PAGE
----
The situation with food prices in the world has been hysterical recently. In Russia, prices on food have already increased considerably as a result of the drought. The Russian government banned the export of crops, which boosted the prices on wheat and resulted in panic comments from Western experts who started predicting global hunger riots.
Extreme weather conditions have affected many parts of the globe this year, not just Russia alone. Torrential rains in Brazil and Colombia affected the harvest of cocoa beans. In India, crop acres of rice have declined as a result of massive floods. The reduction of the wheat production is expected in Canada, where floods also caused severe damage to the national agriculture.
Russia Today: Russia forced to introduce ban on wheat export after severe drought
As a result, world prices on wheat have skyrocketed (50 percent) since June 2010. Wheat became eight percent more expensive immediately, after Putin decided to ban the export of this product from Russia. Prices on pork, rice, oranges, coffee, cocoa and tea have been growing too. Western experts say that such a state of affairs will trigger hungry mutinies in third-world countries.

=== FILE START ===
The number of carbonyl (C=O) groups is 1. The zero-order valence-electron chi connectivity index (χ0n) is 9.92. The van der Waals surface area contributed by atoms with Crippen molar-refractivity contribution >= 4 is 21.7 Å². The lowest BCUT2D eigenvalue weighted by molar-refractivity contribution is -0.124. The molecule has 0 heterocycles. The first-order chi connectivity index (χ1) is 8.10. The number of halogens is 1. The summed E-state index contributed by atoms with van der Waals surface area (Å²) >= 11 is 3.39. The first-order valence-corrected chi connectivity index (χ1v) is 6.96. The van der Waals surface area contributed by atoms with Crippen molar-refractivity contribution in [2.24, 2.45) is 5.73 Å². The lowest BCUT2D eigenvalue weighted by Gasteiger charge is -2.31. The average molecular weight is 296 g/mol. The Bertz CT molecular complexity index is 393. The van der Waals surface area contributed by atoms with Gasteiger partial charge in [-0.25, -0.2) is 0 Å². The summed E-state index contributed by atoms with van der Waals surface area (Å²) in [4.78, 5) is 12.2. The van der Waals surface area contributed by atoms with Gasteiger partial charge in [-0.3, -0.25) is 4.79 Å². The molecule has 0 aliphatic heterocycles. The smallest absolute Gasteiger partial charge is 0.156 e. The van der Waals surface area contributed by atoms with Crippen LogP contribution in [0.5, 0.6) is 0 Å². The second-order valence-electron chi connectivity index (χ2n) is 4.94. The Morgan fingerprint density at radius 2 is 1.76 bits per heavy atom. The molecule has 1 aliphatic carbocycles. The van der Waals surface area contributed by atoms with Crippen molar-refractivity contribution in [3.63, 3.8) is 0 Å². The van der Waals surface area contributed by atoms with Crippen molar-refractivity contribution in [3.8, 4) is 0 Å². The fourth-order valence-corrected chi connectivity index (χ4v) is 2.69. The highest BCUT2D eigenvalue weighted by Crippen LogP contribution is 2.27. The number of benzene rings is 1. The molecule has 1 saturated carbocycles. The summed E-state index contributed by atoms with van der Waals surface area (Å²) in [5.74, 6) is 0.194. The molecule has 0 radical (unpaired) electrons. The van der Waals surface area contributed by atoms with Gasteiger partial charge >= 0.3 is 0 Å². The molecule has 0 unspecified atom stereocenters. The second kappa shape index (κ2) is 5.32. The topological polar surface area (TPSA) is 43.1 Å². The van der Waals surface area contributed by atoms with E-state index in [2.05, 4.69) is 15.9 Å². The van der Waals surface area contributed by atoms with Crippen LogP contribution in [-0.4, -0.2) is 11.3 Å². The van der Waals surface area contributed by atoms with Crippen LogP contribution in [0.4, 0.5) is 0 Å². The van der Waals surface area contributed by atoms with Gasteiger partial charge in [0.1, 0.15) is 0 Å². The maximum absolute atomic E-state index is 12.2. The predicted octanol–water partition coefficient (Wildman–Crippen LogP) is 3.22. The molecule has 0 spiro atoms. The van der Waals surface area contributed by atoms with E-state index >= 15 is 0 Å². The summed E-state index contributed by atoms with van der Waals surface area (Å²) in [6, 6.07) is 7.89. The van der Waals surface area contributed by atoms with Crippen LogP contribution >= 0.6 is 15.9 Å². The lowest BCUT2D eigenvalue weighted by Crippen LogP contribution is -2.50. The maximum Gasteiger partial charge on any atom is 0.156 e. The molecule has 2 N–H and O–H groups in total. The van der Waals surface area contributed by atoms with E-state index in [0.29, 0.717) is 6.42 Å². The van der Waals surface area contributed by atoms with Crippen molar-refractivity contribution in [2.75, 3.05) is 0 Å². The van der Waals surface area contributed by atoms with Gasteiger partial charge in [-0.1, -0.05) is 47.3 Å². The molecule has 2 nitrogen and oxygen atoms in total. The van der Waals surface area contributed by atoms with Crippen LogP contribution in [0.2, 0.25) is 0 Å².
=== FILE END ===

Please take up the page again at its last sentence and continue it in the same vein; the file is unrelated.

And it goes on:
Growing food prices may doom over 100 million people to hunger, Ben Russell wrote in an article published by The Independent. Hunger-caused riots took place last year in Haiti, Mozambique, Senegal and Indonesia.
The UN Food and Agriculture Organization (FAO) revised the world forecast for the production of wheat in 2010. The world market will receive 651 million tons instead of the previously planned 676 million tons, which marks a reduction of nearly 20 tons. However, spokespeople for the organization believe that there is no need to panic. They claim that the world market of wheat remains more stable now than it was during the food crisis in 2007-2008. Therefore, they say, there is no reason to believe that another world food crisis will shatter the world soon.
Russia may have serious problems with buckwheat. A large domestic company producing buckwheat, sent disturbing notifications to its partners. The company informed the partners of the price increase of 35 percent on its product and said that it was forced to restrict the sales of buckwheat. The new harvest will arrive only from Russia's Altay region. The crops in many other territories have been destroyed with the drought. Wholesalers will have all reasons to raise prices to receive as much profit from buckwheat as possible.
The absence of buckwheat on the market is not a big tragedy, but it is obvious that prices on all other products will be growing inevitably against such a negative background.
Europe which is panic-stricken over the consequences of rising energy and food prices could strike a treacherous blow to Ukraine this winter, writes Simon Tisdall for The Guardian.